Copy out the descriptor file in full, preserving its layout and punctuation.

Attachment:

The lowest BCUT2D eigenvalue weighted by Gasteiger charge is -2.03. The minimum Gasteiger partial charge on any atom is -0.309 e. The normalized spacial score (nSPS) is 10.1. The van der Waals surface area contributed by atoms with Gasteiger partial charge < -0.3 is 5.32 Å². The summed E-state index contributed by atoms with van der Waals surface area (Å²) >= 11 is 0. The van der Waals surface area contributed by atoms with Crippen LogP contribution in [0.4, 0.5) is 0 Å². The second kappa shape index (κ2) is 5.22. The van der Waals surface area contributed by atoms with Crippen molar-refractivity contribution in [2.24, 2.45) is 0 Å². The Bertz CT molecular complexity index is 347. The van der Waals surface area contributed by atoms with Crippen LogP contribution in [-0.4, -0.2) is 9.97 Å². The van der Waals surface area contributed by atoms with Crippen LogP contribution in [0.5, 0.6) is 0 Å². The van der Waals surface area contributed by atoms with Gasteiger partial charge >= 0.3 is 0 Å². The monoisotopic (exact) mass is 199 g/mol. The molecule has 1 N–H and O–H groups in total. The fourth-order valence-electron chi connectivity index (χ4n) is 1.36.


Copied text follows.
The lowest BCUT2D eigenvalue weighted by Gasteiger charge is -2.03. The minimum Gasteiger partial charge on any atom is -0.309 e. The normalized spacial score (nSPS) is 10.1. The van der Waals surface area contributed by atoms with Gasteiger partial charge < -0.3 is 5.32 Å². The summed E-state index contributed by atoms with van der Waals surface area (Å²) >= 11 is 0. The van der Waals surface area contributed by atoms with Crippen LogP contribution in [0.4, 0.5) is 0 Å². The second kappa shape index (κ2) is 5.22. The van der Waals surface area contributed by atoms with Crippen molar-refractivity contribution in [2.24, 2.45) is 0 Å². The Bertz CT molecular complexity index is 347. The van der Waals surface area contributed by atoms with Crippen LogP contribution in [-0.4, -0.2) is 9.97 Å². The van der Waals surface area contributed by atoms with Crippen LogP contribution in [0.5, 0.6) is 0 Å². The van der Waals surface area contributed by atoms with Gasteiger partial charge >= 0.3 is 0 Å². The monoisotopic (exact) mass is 199 g/mol. The molecule has 1 N–H and O–H groups in total. The fourth-order valence-electron chi connectivity index (χ4n) is 1.36.